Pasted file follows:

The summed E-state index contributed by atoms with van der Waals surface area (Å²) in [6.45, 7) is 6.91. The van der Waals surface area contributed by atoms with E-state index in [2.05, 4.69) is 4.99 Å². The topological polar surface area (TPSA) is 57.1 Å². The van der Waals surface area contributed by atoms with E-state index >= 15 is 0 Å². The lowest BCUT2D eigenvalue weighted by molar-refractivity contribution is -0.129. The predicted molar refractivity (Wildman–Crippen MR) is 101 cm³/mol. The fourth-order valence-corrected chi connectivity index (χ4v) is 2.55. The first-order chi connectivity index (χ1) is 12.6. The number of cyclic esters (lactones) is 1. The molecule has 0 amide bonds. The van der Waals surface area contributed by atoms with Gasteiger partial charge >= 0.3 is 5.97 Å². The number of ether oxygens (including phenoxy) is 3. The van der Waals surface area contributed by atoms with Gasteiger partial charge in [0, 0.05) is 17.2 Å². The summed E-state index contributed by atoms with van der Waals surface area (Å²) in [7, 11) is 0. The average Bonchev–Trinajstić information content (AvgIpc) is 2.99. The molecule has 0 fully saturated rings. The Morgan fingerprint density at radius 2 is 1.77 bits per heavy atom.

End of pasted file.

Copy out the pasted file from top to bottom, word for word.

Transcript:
The summed E-state index contributed by atoms with van der Waals surface area (Å²) in [6.45, 7) is 6.91. The van der Waals surface area contributed by atoms with E-state index in [2.05, 4.69) is 4.99 Å². The topological polar surface area (TPSA) is 57.1 Å². The van der Waals surface area contributed by atoms with E-state index >= 15 is 0 Å². The lowest BCUT2D eigenvalue weighted by molar-refractivity contribution is -0.129. The predicted molar refractivity (Wildman–Crippen MR) is 101 cm³/mol. The fourth-order valence-corrected chi connectivity index (χ4v) is 2.55. The first-order chi connectivity index (χ1) is 12.6. The number of cyclic esters (lactones) is 1. The molecule has 0 amide bonds. The van der Waals surface area contributed by atoms with Gasteiger partial charge >= 0.3 is 5.97 Å². The number of ether oxygens (including phenoxy) is 3. The van der Waals surface area contributed by atoms with Gasteiger partial charge in [0, 0.05) is 17.2 Å². The summed E-state index contributed by atoms with van der Waals surface area (Å²) in [7, 11) is 0. The average Bonchev–Trinajstić information content (AvgIpc) is 2.99. The molecule has 0 fully saturated rings. The Morgan fingerprint density at radius 2 is 1.77 bits per heavy atom.